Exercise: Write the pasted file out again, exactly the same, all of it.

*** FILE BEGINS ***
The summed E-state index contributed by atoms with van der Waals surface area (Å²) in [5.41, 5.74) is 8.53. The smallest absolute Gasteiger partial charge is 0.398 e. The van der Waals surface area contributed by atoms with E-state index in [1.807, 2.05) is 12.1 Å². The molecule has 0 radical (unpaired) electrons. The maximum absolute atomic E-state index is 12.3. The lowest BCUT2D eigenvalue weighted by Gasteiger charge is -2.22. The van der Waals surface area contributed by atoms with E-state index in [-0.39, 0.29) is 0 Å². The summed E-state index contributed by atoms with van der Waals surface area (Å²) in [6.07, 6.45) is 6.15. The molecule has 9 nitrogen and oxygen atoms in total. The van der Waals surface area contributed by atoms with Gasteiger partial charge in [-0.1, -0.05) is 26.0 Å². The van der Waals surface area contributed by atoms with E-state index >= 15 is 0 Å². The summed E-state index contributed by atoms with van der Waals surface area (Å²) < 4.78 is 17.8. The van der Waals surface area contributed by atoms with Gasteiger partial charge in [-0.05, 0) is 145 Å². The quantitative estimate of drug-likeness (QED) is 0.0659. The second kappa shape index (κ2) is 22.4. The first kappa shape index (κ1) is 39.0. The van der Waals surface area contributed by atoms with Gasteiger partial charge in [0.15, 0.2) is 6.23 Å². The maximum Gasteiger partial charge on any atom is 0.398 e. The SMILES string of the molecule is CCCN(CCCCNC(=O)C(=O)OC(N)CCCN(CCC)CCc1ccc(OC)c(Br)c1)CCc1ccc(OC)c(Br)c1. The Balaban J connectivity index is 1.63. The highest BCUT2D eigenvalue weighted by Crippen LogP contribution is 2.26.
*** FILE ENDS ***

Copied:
The summed E-state index contributed by atoms with van der Waals surface area (Å²) in [5.41, 5.74) is 8.53. The smallest absolute Gasteiger partial charge is 0.398 e. The van der Waals surface area contributed by atoms with E-state index in [1.807, 2.05) is 12.1 Å². The molecule has 0 radical (unpaired) electrons. The maximum absolute atomic E-state index is 12.3. The lowest BCUT2D eigenvalue weighted by Gasteiger charge is -2.22. The van der Waals surface area contributed by atoms with E-state index in [-0.39, 0.29) is 0 Å². The summed E-state index contributed by atoms with van der Waals surface area (Å²) in [6.07, 6.45) is 6.15. The molecule has 9 nitrogen and oxygen atoms in total. The van der Waals surface area contributed by atoms with Gasteiger partial charge in [-0.1, -0.05) is 26.0 Å². The van der Waals surface area contributed by atoms with E-state index >= 15 is 0 Å². The summed E-state index contributed by atoms with van der Waals surface area (Å²) < 4.78 is 17.8. The van der Waals surface area contributed by atoms with Gasteiger partial charge in [-0.05, 0) is 145 Å². The quantitative estimate of drug-likeness (QED) is 0.0659. The second kappa shape index (κ2) is 22.4. The first kappa shape index (κ1) is 39.0. The van der Waals surface area contributed by atoms with Gasteiger partial charge in [0.15, 0.2) is 6.23 Å². The maximum Gasteiger partial charge on any atom is 0.398 e. The SMILES string of the molecule is CCCN(CCCCNC(=O)C(=O)OC(N)CCCN(CCC)CCc1ccc(OC)c(Br)c1)CCc1ccc(OC)c(Br)c1. The Balaban J connectivity index is 1.63. The highest BCUT2D eigenvalue weighted by Crippen LogP contribution is 2.26.